Ofgem to investigate four major power firms over ‘misleading’ sales techniques
Sales techniques used by major energy suppliers are set to be investigated by the energy watchdog it was announced today (September 2).
Miss-selling by four major energy suppliers, if proved, could result in ‘huge’ fines for the firms involved according to Ofgem.
Last October Ofgem introduced new rules forcing suppliers to introduce rules for preventing miss-selling to customers both in doorstep deals and over the phone.
And, if suppliers are selling contracts face to face they must provide customers with an estimate before any sales are concluded.
The new rules came in after Ofgem’s 2008 probe found 48% of gas customers and 42% of electricity buyers were ‘worse off’ after switching supplier on the doorstep.
Following the new rules Ofgem today launched investigations into four suppliers npower, Scottish Power, Scottish and Southern Energy and EDF Energy, to see if they’re all complying with obligations to sell correctly.
Ofgem’s senior partner for markets, Andrew Wright, said: “Suppliers have existing obligations to detect and prevent misselling and new licence conditions were brought in following our 2008 probe to further increase protection for customers.
“We expect all suppliers to comply with these tougher obligations but if our investigations find otherwise we will take strong action.”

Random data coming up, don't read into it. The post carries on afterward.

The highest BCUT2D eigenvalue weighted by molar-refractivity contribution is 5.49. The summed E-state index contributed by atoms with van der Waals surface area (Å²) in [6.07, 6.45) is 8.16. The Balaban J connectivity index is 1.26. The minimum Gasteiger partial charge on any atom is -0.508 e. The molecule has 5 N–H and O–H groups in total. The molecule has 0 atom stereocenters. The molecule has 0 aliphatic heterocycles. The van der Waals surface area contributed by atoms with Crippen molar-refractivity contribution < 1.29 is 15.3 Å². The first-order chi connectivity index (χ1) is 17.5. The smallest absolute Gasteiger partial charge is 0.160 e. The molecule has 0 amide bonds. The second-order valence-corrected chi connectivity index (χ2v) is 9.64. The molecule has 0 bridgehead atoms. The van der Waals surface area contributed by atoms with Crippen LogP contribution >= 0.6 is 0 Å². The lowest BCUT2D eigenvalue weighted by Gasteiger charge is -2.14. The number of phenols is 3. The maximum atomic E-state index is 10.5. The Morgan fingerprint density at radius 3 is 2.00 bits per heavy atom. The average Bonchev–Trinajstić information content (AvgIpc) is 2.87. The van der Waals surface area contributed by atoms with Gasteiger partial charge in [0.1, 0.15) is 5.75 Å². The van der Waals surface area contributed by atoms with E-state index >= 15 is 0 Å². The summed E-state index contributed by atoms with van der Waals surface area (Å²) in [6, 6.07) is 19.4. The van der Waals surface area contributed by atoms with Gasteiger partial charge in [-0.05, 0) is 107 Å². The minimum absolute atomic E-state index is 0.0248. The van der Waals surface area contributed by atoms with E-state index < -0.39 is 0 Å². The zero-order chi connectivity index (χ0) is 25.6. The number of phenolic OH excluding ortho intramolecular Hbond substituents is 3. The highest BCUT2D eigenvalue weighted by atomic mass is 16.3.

Welcoming today’s announcement head of energy at Consumer Focus, Audrey Gallacher, said: “This is a welcome step by Ofgem to address years of customers getting a bad deal on energy prices on their doorstep.
“Complaints have declined since new rules came into effect this year, but suppliers still seem to be flouting the rules.
“Some customers are still being given misleading quotes and information, which leave them worse off when they switch provider.
“While many doorstep sales people will do a good job, the pay and rewards system continues to encourage miss-selling, despite years of regulation and voluntary initiatives.
“If better advice for customers and enforcement of the tougher rules doesn’t end the flagrant abuse of this form of selling, the big question will be whether it should be completely banned.”
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